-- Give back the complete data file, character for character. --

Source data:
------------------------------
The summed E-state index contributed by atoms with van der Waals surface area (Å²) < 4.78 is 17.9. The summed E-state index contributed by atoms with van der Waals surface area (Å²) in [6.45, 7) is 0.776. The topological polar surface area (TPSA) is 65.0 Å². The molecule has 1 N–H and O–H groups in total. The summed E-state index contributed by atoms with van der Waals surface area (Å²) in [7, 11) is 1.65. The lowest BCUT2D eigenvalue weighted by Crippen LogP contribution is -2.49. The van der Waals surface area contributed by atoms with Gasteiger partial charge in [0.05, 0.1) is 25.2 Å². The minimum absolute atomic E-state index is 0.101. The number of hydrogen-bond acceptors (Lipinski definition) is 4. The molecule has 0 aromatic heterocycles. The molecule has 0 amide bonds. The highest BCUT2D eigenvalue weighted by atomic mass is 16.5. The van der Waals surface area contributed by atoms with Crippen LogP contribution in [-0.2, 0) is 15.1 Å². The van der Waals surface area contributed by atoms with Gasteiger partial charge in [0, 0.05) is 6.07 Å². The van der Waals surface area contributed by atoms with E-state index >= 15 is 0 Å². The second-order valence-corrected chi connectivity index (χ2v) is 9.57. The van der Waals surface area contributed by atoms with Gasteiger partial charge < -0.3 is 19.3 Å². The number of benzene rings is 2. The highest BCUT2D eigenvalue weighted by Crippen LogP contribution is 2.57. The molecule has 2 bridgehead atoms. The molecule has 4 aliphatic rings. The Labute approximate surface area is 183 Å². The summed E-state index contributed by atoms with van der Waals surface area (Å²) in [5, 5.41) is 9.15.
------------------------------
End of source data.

The summed E-state index contributed by atoms with van der Waals surface area (Å²) < 4.78 is 17.9. The summed E-state index contributed by atoms with van der Waals surface area (Å²) in [6.45, 7) is 0.776. The topological polar surface area (TPSA) is 65.0 Å². The molecule has 1 N–H and O–H groups in total. The summed E-state index contributed by atoms with van der Waals surface area (Å²) in [7, 11) is 1.65. The lowest BCUT2D eigenvalue weighted by Crippen LogP contribution is -2.49. The van der Waals surface area contributed by atoms with Gasteiger partial charge in [0.05, 0.1) is 25.2 Å². The minimum absolute atomic E-state index is 0.101. The number of hydrogen-bond acceptors (Lipinski definition) is 4. The molecule has 0 aromatic heterocycles. The molecule has 0 amide bonds. The highest BCUT2D eigenvalue weighted by atomic mass is 16.5. The van der Waals surface area contributed by atoms with Crippen LogP contribution in [-0.2, 0) is 15.1 Å². The van der Waals surface area contributed by atoms with Gasteiger partial charge in [0, 0.05) is 6.07 Å². The van der Waals surface area contributed by atoms with E-state index >= 15 is 0 Å². The second-order valence-corrected chi connectivity index (χ2v) is 9.57. The van der Waals surface area contributed by atoms with Gasteiger partial charge < -0.3 is 19.3 Å². The number of benzene rings is 2. The highest BCUT2D eigenvalue weighted by Crippen LogP contribution is 2.57. The molecule has 2 bridgehead atoms. The molecule has 4 aliphatic rings. The Labute approximate surface area is 183 Å². The summed E-state index contributed by atoms with van der Waals surface area (Å²) in [5, 5.41) is 9.15.